Their real names were Andrei Bezrukov and Elena Vavilova. They were both born in the Soviet Union, had undergone training in the KGB and been dispatched abroad as part of a Soviet programme of deep-cover secret agents, known in Russia as the “illegals”. After a slow-burning career building up an ordinary North American background, the pair were now active agents for the SVR, the foreign spy agency of modern Russia and a successor to the KGB. They, along with eight other agents, had been betrayed by a Russian spy who had defected to the Americans.
 
Through their teenage years these kids thought that they were normal Canadian children living in the US, only to find out their parents were actually Soviet spies.  As you’d imagine, they’ve been struggling with the fallout since, trying to determine who they really are.
 
Bill Clinton’s Big Moment: His Health, His Battle Plan for Trump, and What He’ll Do if Hillary Wins (GQ) – Bill Clinton, one of the iconic (and controversial) politicians of the last few decades is now 70 years old and looking to potentially take on the unprecedented role of First Gentleman in the White House.  GQ does a deep dive investigating where he is at this point in his life and if Bill is still up for the challenge of being in the White House and willing to be the appropriate complement to his wife.
 
Unearthing the Secrets of New York’s Mass Graves (NYT) – Like so much in life, in death there is a massive differences between those that have money and those that do not.  Since 1869, Hart Island has served as a finally resting place for over one billion people that largely ended up there because they didn’t have the funds to be buried elsewhere. The New York Times does a profile on this humongous cemetery, the types of people that ended up there and how this one island ended up housing over one million bodies.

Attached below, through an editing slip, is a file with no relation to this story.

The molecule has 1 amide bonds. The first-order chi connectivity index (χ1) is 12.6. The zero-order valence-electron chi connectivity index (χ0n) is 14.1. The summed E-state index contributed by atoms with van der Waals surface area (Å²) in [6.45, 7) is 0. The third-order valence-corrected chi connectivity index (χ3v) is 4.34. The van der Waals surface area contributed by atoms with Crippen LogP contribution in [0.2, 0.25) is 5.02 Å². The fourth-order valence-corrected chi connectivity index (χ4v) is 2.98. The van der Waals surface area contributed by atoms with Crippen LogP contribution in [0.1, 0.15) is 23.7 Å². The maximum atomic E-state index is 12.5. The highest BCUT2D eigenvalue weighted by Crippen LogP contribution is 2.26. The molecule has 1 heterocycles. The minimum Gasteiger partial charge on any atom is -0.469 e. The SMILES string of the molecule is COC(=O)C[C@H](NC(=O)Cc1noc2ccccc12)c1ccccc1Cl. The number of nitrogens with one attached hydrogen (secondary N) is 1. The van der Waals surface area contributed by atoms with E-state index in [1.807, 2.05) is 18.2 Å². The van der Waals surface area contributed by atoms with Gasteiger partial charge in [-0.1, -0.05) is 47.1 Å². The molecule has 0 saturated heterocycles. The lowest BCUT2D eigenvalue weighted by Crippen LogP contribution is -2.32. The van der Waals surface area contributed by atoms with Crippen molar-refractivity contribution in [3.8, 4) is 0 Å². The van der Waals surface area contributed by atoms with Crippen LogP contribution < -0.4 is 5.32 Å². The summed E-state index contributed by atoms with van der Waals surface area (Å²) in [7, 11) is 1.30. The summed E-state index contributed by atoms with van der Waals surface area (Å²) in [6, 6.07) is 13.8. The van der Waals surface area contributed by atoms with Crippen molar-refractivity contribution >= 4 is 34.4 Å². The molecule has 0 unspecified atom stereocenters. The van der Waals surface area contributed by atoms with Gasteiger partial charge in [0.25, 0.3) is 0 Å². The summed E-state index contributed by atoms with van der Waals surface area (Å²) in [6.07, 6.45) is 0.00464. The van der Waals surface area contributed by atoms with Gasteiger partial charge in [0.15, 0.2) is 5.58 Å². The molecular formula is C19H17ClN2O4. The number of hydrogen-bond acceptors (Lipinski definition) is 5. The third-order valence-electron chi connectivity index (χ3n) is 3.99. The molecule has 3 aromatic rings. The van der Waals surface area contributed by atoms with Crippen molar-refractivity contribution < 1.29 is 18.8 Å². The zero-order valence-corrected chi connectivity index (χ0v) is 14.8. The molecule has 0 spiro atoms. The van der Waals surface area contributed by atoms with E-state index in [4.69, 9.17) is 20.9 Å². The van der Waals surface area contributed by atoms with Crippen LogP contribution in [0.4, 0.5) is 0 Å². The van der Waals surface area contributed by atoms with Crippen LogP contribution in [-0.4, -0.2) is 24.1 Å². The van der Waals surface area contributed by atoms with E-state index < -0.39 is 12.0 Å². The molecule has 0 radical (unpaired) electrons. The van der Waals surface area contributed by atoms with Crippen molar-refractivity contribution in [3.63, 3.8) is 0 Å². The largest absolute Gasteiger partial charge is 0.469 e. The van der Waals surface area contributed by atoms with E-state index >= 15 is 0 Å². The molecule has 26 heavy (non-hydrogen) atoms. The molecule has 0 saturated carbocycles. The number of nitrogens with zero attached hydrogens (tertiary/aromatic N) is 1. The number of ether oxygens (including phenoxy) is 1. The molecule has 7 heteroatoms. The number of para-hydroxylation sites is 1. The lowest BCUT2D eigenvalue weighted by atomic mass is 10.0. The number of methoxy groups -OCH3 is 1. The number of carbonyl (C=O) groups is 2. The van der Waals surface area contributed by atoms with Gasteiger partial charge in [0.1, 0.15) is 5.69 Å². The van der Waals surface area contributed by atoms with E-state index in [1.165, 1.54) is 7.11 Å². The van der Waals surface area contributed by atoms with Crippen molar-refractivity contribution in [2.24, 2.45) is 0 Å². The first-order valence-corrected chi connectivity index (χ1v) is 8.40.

Make Yourself Great Again! (Politico) – Similar to all things Trump, his is almost too ridiculous to be true, but there is now a movement occurring where young men are crediting Donald Trump and his attitude with helping them overcome various addictions and confidence issues. This movement exists in the corners of the internet, but has manifested itself into suburban America in a very real and weird way.  Politico has the story detailing it.

*Battery portfolio company. For a list of all Battery portfolio companies, please click here.